My youngest son just turned 4. He’s a fiery spitball of a kid, smart as a whip, sweet as can be, and (sometimes) a real pest.
I mean my pelvis was literally coming apart.
At one point, I was crawling around my house picking up toys. When you’re a prisoner of the sofa, you do what you have to do — or something.
He was due March 24th, which meant I was going to either plant the garden on my hands and knees, or with a baby on my back. I had contractions every day beginning at 14 weeks, because my uterus is like a cranky toddler.
The last week of my pregnancy was essentially one really prolonged labor. Consistent contractions every 8-10 minutes, unrelenting, sometimes moving close enough together to look like labor, most of the time just being a complete annoyance.
I’m on @thebirthhour today. Thanks Bryn. Love you ???? Repost from @thebirthhour using @RepostRegramApp – Today’s guest is Joni Edelman of @ravishly sharing her home birth story which ended in a hospital transfer. She talks about how she’s dealt with processing a birth story that didn’t go the way she had hoped. Click the profile link or search The Birth Hour in iTunes or your favorite podcast app to listen. ????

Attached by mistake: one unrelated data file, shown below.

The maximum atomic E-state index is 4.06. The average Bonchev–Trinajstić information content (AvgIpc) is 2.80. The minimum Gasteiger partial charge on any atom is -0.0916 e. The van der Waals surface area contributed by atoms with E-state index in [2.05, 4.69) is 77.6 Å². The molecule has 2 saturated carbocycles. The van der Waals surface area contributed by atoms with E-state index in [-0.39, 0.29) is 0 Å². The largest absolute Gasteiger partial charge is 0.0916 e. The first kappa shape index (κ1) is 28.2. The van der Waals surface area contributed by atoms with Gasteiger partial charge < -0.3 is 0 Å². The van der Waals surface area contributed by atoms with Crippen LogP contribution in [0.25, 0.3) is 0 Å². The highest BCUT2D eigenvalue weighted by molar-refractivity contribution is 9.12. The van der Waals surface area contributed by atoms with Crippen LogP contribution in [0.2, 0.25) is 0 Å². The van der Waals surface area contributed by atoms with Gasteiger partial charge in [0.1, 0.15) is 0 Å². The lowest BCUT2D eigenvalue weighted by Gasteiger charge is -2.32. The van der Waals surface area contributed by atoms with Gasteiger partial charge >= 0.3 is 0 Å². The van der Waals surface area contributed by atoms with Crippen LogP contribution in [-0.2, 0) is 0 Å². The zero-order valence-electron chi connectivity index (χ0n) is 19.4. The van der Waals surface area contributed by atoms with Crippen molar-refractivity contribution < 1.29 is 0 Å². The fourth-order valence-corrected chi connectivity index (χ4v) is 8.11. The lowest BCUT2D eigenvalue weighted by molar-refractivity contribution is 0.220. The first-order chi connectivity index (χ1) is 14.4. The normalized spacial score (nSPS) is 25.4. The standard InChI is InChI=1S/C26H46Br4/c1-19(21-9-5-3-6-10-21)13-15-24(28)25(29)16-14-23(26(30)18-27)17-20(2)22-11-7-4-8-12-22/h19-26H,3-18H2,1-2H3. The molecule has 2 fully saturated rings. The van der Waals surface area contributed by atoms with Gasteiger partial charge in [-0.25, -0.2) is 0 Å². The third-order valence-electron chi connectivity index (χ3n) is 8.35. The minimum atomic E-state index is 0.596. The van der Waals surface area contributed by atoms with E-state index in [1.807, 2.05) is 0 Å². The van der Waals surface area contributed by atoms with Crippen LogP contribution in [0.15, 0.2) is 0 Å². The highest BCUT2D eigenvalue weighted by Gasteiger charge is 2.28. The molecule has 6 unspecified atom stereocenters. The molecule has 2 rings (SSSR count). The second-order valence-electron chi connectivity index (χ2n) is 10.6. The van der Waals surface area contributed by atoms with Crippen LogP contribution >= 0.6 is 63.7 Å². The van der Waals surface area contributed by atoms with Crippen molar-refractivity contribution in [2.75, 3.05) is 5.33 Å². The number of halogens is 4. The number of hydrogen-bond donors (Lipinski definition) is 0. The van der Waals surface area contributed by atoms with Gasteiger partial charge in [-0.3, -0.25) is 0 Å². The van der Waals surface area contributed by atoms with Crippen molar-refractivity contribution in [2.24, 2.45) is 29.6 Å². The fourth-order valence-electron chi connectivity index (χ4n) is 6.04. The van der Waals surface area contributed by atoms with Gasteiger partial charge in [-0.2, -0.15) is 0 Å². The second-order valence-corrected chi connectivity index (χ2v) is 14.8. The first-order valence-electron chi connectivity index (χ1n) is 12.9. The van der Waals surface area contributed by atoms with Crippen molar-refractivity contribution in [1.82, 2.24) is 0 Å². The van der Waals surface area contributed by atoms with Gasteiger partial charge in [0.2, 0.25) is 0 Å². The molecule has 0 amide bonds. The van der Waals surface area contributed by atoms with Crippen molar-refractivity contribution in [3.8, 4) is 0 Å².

On the 26th of March, in the middle of a night of relentless contractions, my water broke.
It wasn’t Niagara Falls or anything, but it was just enough to make me change clothes and sheets. I’d been having contractions for an eternity already, so the post-membrane rupture contractions were nothing new.
I woke up Matt, told him I wet the bed, asked him to fill the birthing pool in the kitchen. I called my midwife — a 70-year-old gift to women, who wears her waist-length gray hair in a tight bun. She asked if things seemed to be moving quick; I said no, same old shit, just with fluid everywhere. She promised to arrive in the early morning hours.